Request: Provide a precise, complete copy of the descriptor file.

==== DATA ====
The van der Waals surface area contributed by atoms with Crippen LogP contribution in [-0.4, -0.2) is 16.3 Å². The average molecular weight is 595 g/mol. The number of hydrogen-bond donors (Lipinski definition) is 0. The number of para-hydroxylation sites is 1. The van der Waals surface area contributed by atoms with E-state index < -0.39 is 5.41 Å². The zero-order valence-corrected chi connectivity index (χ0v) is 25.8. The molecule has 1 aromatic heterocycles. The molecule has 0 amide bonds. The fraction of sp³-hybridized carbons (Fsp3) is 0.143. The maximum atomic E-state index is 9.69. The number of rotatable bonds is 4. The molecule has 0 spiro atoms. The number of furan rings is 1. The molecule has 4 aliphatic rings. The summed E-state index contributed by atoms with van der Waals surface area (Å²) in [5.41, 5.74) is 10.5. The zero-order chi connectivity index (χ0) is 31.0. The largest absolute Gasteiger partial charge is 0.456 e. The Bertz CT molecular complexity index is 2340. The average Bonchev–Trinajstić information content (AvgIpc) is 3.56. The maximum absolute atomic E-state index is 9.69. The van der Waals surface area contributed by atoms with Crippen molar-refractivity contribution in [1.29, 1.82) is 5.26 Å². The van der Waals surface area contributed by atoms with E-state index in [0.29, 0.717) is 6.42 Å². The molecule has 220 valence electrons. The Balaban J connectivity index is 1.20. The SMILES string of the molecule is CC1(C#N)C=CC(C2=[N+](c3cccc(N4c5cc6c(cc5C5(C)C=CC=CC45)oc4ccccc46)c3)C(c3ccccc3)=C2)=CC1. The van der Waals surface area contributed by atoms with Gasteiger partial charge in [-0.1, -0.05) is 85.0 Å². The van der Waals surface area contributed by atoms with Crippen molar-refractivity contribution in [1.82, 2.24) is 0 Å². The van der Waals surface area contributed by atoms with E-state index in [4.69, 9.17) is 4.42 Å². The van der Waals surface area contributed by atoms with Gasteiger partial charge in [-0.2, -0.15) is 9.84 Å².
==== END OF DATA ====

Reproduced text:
The van der Waals surface area contributed by atoms with Crippen LogP contribution in [-0.4, -0.2) is 16.3 Å². The average molecular weight is 595 g/mol. The number of hydrogen-bond donors (Lipinski definition) is 0. The number of para-hydroxylation sites is 1. The van der Waals surface area contributed by atoms with E-state index < -0.39 is 5.41 Å². The zero-order valence-corrected chi connectivity index (χ0v) is 25.8. The molecule has 1 aromatic heterocycles. The molecule has 0 amide bonds. The fraction of sp³-hybridized carbons (Fsp3) is 0.143. The maximum atomic E-state index is 9.69. The number of rotatable bonds is 4. The molecule has 0 spiro atoms. The number of furan rings is 1. The molecule has 4 aliphatic rings. The summed E-state index contributed by atoms with van der Waals surface area (Å²) in [5.41, 5.74) is 10.5. The zero-order chi connectivity index (χ0) is 31.0. The largest absolute Gasteiger partial charge is 0.456 e. The Bertz CT molecular complexity index is 2340. The average Bonchev–Trinajstić information content (AvgIpc) is 3.56. The maximum absolute atomic E-state index is 9.69. The van der Waals surface area contributed by atoms with Crippen molar-refractivity contribution in [1.29, 1.82) is 5.26 Å². The van der Waals surface area contributed by atoms with E-state index in [0.29, 0.717) is 6.42 Å². The molecule has 220 valence electrons. The Balaban J connectivity index is 1.20. The SMILES string of the molecule is CC1(C#N)C=CC(C2=[N+](c3cccc(N4c5cc6c(cc5C5(C)C=CC=CC45)oc4ccccc46)c3)C(c3ccccc3)=C2)=CC1. The van der Waals surface area contributed by atoms with Gasteiger partial charge in [-0.1, -0.05) is 85.0 Å². The van der Waals surface area contributed by atoms with Crippen molar-refractivity contribution in [1.82, 2.24) is 0 Å². The van der Waals surface area contributed by atoms with E-state index in [4.69, 9.17) is 4.42 Å². The van der Waals surface area contributed by atoms with Gasteiger partial charge in [-0.2, -0.15) is 9.84 Å².